Monday, December 13, 2010

High Availability

Availability is traditionally measured according the percentage of time that the system is available to its end users.

Therefore, 100 percent availability means that the system is available all of the time and there is no downtime. However, achieving 100 percent availability is virtually impossible. Too many technical and human factors are involved for that to be a realistic possibility. Even so, by utilizing technology and creating a suitable operating environment, very high levels of availability are achievable. The highest practical measure of availability is typically expressed as “five nines” or 99.999 percent. The percentage of availability can be calculated using the following formula:

Percentage of availability = ((total elapsed time – sum of downtime)/total elapsed time)

The percentage of system availability equals the total elapsed time minus the sum of the system downtime. This result is then divided by the total elapsed time.

Let’s take a little deeper look at what this means in a practical sense. A year has a total of 8,760 hours (24 hours per day × 365 days per year = 8,760 hours). Therefore, an availability of 8,760 hours over a year would be 100 percent uptime as you can see in the following equation:

100 = ((8,760 – 0)/8,760) × 100

A much more common scenario is for a system to have a regular period of downtime every month. For many organizations this might be as little as eight hours of downtime in every month, or essentially two hours per week. This downtime might be the result of planned system maintenance such as system backup procedures. Two hours of downtime per week or eight hours per month results in 98.9 percent availability, as the following formula illustrates:

98.9 = ((8,760 – (8 × 12)/8,760)) × 100

Many organizations don’t achieve that level of availability. However, when expressed as a measure of nine, 98.9 percent isn’t even two nines, as the base level of availability is lower than 99 percent. While one nine may not seem like a high level of availability, for many organizations one day of downtime per month would be perfectly adequate.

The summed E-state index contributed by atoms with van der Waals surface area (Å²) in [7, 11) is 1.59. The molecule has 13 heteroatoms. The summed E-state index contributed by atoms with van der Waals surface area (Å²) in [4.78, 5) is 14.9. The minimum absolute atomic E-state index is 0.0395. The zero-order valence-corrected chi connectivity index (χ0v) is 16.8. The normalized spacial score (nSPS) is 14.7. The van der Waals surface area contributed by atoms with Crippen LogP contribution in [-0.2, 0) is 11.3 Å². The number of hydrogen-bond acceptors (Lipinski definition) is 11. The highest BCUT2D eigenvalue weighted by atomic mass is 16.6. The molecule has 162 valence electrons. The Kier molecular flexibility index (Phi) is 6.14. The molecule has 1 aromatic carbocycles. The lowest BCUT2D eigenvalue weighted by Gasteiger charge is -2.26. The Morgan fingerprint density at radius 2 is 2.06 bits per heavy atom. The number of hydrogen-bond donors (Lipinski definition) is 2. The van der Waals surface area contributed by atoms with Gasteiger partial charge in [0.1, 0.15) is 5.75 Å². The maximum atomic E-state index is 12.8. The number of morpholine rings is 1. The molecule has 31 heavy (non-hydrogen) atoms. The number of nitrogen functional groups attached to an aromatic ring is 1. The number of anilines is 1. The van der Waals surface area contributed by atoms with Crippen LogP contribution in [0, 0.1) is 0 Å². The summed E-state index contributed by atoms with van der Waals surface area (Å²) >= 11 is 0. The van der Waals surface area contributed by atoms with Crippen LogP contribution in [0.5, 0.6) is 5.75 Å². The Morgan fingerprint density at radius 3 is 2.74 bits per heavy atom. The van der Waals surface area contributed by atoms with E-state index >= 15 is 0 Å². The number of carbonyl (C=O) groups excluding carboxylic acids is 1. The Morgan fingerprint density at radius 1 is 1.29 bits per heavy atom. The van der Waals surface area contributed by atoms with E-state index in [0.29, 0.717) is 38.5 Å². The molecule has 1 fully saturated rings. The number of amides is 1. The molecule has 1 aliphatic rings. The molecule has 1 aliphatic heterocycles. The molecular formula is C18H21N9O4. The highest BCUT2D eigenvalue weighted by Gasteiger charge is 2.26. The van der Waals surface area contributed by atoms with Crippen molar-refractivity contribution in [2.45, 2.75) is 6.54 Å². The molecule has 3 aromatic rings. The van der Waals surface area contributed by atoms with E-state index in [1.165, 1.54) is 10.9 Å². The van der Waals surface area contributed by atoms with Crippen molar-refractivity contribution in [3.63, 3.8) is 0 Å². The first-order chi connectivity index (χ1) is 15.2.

However, many businesses are running critical lines of business and e-commerce applications where one nine of availability is not enough. These organizations require three nines or even five nines of availability. So how much actual downtime is associated with these levels of availability? Table 1-1 gives you an idea of the amount of downtime that is permitted with each increasing level of “nines.”
Number of Nines and Downtime

Number of NinesPercentage AvailabilityDowntime per YearDowntime per MonthDowntime per Week
Two nines99.0%3.65 days7.30 hrs1.68 hrs
Three nines99.9%8.76 hrs43.8 mins10.1 mins
Four nines99.99%52.6 mins4.38 mins1.01 mins
Five nines99.999%5.26 mins26.28 secs6.06 secs

The above table shows how each increasing nine level of availability requires significant decreases in downtime. While reaching two nines of availability can be accomplished with a total of 1.68 hours per week of downtime, five nines of availability is only slightly more than five minutes of downtime per year.

Five minutes of downtime per year is an impressive and difficult number to achieve. Another important factor to remember is that the costs and operational disciplines increase substantially with each successive level of availability. Achieving these higher levels of availability cannot be accomplished using technology only. Creating a highly available environment requires a combination of several factors.

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